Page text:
Astrocyte-Targeted Expression of IL-15 Attenuates BBB Leakage and Tight-Junction Loss in NMO Mice

Astrocytes, the target of NMO-IgG, are essential for the formation and maintenance of the BBB. The findings that astrocytic IL-15 attenuates astrocyte loss, prompted us to consider that BBB integrity may be preserved in IL-15tg mice. As we expected, BBB permeability is more prominent in WT mice than that in IL-15tg mice, as measured by T1 MRI scan (Figures 3A,B). The protein level of claudin 5, a tight junction protein, is also much higher in IL-15tg mice as compared to WT littermates (Figures 3C,D). These data further supported that astrocyte-specific expression of IL-15 could prevent BBB damage.


Figure 3. Reduced blood–brain barrier permeability in IL-15tg mice subjected to neuromyelitis optica (NMO) induction. (A,B) T1-weighted MRI were performed to visualize and quantify Gd-DTPA leakage into the brain parenchyma in the indicated groups at day3 after NMO induction. White line indicates Gd-GTPA leakage area. (C,D) Immunostaining of tight junction protein, Claudin5, in ipsilateral NMO lesion area and contralateral corresponding normal area and the quantification of the intensity. n = 10 sections from three mice/group. Data represent the mean ± SE, *p < 0.05, **p < 0.01.

Astrocyte-Targeted Expression of IL-15 Reduces Brain Infiltration of Immune Cell Subsets in NMO Mice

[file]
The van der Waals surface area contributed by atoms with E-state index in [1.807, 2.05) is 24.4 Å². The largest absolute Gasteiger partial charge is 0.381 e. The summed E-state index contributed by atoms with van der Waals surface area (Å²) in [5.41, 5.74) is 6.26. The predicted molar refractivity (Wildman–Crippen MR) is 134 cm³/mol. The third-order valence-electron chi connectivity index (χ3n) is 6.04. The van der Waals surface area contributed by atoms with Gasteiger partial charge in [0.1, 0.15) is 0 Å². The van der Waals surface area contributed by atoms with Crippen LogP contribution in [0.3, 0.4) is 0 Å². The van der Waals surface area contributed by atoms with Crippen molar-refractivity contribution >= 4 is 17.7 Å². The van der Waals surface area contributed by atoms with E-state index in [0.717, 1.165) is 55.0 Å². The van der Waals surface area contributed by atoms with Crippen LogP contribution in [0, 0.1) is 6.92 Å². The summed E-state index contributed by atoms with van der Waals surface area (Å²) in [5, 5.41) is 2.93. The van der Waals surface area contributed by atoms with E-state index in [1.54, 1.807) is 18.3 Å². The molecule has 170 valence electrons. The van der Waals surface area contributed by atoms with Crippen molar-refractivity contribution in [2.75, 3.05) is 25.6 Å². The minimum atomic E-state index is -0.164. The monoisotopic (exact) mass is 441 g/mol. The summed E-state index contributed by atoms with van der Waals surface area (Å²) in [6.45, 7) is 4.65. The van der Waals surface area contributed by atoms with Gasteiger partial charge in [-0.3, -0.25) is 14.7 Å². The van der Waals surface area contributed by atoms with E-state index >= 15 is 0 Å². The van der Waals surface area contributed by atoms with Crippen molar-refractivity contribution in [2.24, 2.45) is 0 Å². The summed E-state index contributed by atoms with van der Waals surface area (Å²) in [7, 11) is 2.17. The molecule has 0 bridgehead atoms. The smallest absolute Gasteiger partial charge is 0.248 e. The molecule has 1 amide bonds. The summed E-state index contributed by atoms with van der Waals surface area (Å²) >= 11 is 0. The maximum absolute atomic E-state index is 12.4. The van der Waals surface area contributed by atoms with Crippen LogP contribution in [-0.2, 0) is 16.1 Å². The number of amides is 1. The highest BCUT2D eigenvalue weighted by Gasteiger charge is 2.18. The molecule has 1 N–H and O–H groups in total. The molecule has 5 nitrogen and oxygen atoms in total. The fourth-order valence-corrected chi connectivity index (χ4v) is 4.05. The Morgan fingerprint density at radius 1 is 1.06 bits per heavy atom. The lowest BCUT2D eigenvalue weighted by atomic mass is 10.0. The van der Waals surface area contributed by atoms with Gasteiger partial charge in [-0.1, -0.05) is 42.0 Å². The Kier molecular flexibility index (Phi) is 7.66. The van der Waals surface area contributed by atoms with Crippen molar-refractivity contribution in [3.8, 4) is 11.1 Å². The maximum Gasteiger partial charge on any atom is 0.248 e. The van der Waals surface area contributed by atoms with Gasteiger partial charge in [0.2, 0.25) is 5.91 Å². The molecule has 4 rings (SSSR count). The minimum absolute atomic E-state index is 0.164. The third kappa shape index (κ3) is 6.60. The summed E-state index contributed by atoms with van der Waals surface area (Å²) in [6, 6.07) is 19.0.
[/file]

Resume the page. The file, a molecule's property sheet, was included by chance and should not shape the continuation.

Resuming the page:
Injection of NMO-IgG and HC in mouse brain produces marked inflammation. Leukocyte infiltration and microglia activation contribute to the brain inflammation in NMO development. IL-15, as an inflammatory cytokine, has functions on a wide range of immune cells. To investigate the inflammation and immune response in the brain of WT and IL-15tg mice, we used H&E staining (Figures 4A,B) and flow cytometry to detect the subsets of leukocytes, as well as microglia, the gating strategy as in Figure 4C. We did not observe a significant difference in the number of CD45int/CD11b+ (microglia) in the brain between WT and IL-15tg mice after NMO induction. In contrast, accumulation of CD45high and Ly6G/C (macrophage and neutrophil), the prominent immune cells in lesions of patients with NMO, was markedly decreased in IL-15tg mice (Figure 4D). In addition, IL-15tg mice exhibited significantly reduced cell numbers of CD3, CD8, and NK cells in the brain as compared to WT littermates (Figure 4E). These data show that IL-15tg mice have extensively decreased leukocyte infiltration in the brain compared to WT littermates, indicating that the contribution of astrocytic IL-15 to brain inflammation is likely dependent on BBB damage and astrocyte loss.